Dispute Over Oil Barge Anchorage on Hudson Heads Toward Resolution

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by Robert Kimmel –

Scenic Hudson RiverWalk Park overlooks waterway
where anchorages would be stationed.

Riverkeeper, Scenic Hudson, and the Natural Resources Defense Council, along with other organizations, municipalities and thousands of residents along its shores, are of single mind when it comes to the Hudson River. They do not want to see a significant increase in barges or other oil-carrying vessels that could pose “potential dangers” on the river, as they have been characterized.

What will transpire on the Hudson could be disclosed early this year when the U.S. Coast Guard releases a report on two workshops held this past November that brought together, “users, stakeholders, and agencies, to determine the safety of the waterway.”

The public concern was sparked originally from a 2016 Coast Guard proposal to set up or enlarge as many as 10 commercial shipping ports, starting in Yonkers and in other locations as far north as Kingston off the Rhinebeck shoreline, some 70 miles upstream. Forty three anchorages were proposed, providing ports for barges as large as 600 feet in length.

Local communities, Irvington, Tarrytown and Sleepy Hollow, were not among those locations. The next closest berths to the north would be in Montrose. The Yonkers Extension Anchorage Ground would have provided for as many as 16 vessels and taken up an area of about 715 acres, which would allow 1,200 feet for each vessel to “swing” in the river. The Montrose berths would have accounted for three vessels and cover about 127 acres.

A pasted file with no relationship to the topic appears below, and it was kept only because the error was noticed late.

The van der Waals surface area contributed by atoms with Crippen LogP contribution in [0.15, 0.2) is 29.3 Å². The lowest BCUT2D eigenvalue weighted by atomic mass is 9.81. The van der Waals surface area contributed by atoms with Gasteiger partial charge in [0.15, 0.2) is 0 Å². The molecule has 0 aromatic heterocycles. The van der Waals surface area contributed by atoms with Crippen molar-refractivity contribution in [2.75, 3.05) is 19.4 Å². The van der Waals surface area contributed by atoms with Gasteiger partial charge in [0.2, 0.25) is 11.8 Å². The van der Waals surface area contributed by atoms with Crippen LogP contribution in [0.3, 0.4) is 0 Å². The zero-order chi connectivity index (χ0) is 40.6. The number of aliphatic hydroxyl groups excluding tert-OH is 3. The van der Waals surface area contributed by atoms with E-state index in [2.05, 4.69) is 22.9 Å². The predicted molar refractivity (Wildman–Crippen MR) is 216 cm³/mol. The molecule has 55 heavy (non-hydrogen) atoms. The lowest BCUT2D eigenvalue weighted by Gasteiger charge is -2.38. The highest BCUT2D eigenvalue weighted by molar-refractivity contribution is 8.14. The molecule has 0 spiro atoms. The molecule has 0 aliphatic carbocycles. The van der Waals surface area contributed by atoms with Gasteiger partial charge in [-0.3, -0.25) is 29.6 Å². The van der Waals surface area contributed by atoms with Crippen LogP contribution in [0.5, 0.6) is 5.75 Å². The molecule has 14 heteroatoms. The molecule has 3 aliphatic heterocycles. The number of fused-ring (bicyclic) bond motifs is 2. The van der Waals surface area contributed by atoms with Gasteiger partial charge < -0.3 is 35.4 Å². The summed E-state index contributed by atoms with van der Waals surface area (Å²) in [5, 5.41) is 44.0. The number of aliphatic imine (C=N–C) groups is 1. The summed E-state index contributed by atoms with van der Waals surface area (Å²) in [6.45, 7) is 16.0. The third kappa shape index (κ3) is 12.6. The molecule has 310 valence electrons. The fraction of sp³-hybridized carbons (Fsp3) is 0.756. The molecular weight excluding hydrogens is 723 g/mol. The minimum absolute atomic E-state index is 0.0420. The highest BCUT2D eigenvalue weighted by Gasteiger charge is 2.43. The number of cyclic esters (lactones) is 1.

Requests for such anchorages came from maritime shipping interests who encountered the need for more oil transports on both land and water, resulting from a major increase in domestic oil production, mostly from hydro-fracking, and also because of Congressional action eliminating a ban on crude oil exports. Vessels had been anchoring at undesignated northerly locations on the Hudson and were warned by the Coast Guard they could face fines. In response, early in 2016, the Maritime Association of the Port of New York and New Jersey requested the additional berths, asserting that existing ones were inadequate for the increasing traffic and adding that it also had safety as a concern.

When the Coast Guard issued what it labels as an Advanced Notice of Proposed Rulemaking in 2016, it also sought “comprehensive public input” to determine the “need for a proposed rule on new anchorage grounds on the Hudson River to promote safe navigation.” By early December 2016, it received more than 10,200 comments from “waterway stakeholders,” mostly rejecting the anchorage proposal. A Coast Guard spokesperson called it the greatest public response it had ever received for such requests.

Municipalities along the Hudson and political figures expressed opposition to the additional anchorages. Tarrytown’s Board of Trustees passed a resolution calling for the Coast Guard proposal to be “…considered null and void,” contending it did not meet government regulations, and also cited safety, and pollution concerns, and that it would “impact the views throughout the riverfront.” The trustees noted all of the investments made by the county, environmental groups and municipalities in making the waterfront more accessible and attractive.